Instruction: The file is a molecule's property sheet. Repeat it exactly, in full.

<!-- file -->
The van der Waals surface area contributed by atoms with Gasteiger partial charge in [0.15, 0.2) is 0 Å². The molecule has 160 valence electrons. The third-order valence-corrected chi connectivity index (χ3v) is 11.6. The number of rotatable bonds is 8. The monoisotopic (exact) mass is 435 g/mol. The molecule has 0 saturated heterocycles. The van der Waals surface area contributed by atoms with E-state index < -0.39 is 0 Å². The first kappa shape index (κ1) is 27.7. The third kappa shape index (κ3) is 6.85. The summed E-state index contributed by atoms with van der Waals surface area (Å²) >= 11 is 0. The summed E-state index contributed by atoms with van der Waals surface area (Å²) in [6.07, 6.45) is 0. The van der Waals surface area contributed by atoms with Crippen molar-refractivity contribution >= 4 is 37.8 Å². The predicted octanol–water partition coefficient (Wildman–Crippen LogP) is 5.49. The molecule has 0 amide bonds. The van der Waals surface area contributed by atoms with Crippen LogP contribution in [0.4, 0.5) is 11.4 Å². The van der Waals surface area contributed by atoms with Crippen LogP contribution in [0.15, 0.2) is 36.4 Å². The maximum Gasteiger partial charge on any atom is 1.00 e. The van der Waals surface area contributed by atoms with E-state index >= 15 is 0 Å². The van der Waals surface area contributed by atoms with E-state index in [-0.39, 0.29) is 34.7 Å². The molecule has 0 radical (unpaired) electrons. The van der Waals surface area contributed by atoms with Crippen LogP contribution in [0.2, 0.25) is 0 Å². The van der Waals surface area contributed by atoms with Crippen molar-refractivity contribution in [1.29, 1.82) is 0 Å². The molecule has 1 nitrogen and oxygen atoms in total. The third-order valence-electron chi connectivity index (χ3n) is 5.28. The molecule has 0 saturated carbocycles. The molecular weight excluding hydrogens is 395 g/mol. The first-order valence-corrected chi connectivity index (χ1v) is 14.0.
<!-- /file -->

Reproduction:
The van der Waals surface area contributed by atoms with Gasteiger partial charge in [0.15, 0.2) is 0 Å². The molecule has 160 valence electrons. The third-order valence-corrected chi connectivity index (χ3v) is 11.6. The number of rotatable bonds is 8. The monoisotopic (exact) mass is 435 g/mol. The molecule has 0 saturated heterocycles. The van der Waals surface area contributed by atoms with E-state index < -0.39 is 0 Å². The first kappa shape index (κ1) is 27.7. The third kappa shape index (κ3) is 6.85. The summed E-state index contributed by atoms with van der Waals surface area (Å²) >= 11 is 0. The summed E-state index contributed by atoms with van der Waals surface area (Å²) in [6.07, 6.45) is 0. The van der Waals surface area contributed by atoms with Crippen molar-refractivity contribution >= 4 is 37.8 Å². The predicted octanol–water partition coefficient (Wildman–Crippen LogP) is 5.49. The molecule has 0 amide bonds. The van der Waals surface area contributed by atoms with Crippen LogP contribution in [0.4, 0.5) is 11.4 Å². The van der Waals surface area contributed by atoms with Crippen LogP contribution in [0.15, 0.2) is 36.4 Å². The maximum Gasteiger partial charge on any atom is 1.00 e. The van der Waals surface area contributed by atoms with E-state index >= 15 is 0 Å². The van der Waals surface area contributed by atoms with E-state index in [-0.39, 0.29) is 34.7 Å². The molecule has 0 radical (unpaired) electrons. The van der Waals surface area contributed by atoms with Crippen LogP contribution in [0.2, 0.25) is 0 Å². The van der Waals surface area contributed by atoms with Crippen molar-refractivity contribution in [1.29, 1.82) is 0 Å². The molecule has 1 nitrogen and oxygen atoms in total. The third-order valence-electron chi connectivity index (χ3n) is 5.28. The molecule has 0 saturated carbocycles. The molecular weight excluding hydrogens is 395 g/mol. The first-order valence-corrected chi connectivity index (χ1v) is 14.0.